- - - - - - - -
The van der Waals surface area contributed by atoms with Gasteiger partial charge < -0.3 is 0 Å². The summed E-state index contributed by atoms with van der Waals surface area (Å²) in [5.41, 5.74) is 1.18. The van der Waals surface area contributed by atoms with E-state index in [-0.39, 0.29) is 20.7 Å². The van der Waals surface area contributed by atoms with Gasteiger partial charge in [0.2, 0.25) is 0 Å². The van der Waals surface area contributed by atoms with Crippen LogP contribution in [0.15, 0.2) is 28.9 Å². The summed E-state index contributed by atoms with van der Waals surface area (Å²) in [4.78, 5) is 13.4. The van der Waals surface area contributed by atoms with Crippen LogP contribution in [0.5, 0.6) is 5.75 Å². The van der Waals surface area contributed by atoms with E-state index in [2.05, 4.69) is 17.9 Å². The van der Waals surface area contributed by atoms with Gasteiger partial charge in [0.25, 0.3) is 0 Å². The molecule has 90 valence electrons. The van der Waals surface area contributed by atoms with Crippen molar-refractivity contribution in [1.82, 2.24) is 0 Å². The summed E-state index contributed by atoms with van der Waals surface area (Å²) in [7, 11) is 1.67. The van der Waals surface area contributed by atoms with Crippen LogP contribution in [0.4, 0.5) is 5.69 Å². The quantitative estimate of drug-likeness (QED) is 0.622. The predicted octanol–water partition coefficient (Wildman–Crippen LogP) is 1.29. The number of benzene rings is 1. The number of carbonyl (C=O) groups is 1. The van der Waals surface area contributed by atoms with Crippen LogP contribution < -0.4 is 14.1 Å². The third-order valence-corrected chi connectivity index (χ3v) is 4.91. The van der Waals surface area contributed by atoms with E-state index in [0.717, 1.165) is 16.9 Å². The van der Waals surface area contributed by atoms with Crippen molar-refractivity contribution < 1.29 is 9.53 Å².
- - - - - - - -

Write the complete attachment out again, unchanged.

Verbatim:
The van der Waals surface area contributed by atoms with Gasteiger partial charge < -0.3 is 0 Å². The summed E-state index contributed by atoms with van der Waals surface area (Å²) in [5.41, 5.74) is 1.18. The van der Waals surface area contributed by atoms with E-state index in [-0.39, 0.29) is 20.7 Å². The van der Waals surface area contributed by atoms with Gasteiger partial charge in [0.2, 0.25) is 0 Å². The van der Waals surface area contributed by atoms with Crippen LogP contribution in [0.15, 0.2) is 28.9 Å². The summed E-state index contributed by atoms with van der Waals surface area (Å²) in [4.78, 5) is 13.4. The van der Waals surface area contributed by atoms with Crippen LogP contribution in [0.5, 0.6) is 5.75 Å². The van der Waals surface area contributed by atoms with E-state index in [2.05, 4.69) is 17.9 Å². The van der Waals surface area contributed by atoms with Gasteiger partial charge in [0.25, 0.3) is 0 Å². The molecule has 90 valence electrons. The van der Waals surface area contributed by atoms with Crippen molar-refractivity contribution in [1.82, 2.24) is 0 Å². The summed E-state index contributed by atoms with van der Waals surface area (Å²) in [7, 11) is 1.67. The van der Waals surface area contributed by atoms with Crippen LogP contribution in [0.4, 0.5) is 5.69 Å². The quantitative estimate of drug-likeness (QED) is 0.622. The predicted octanol–water partition coefficient (Wildman–Crippen LogP) is 1.29. The number of benzene rings is 1. The number of carbonyl (C=O) groups is 1. The van der Waals surface area contributed by atoms with Crippen LogP contribution < -0.4 is 14.1 Å². The third-order valence-corrected chi connectivity index (χ3v) is 4.91. The van der Waals surface area contributed by atoms with E-state index in [0.717, 1.165) is 16.9 Å². The van der Waals surface area contributed by atoms with Crippen molar-refractivity contribution < 1.29 is 9.53 Å².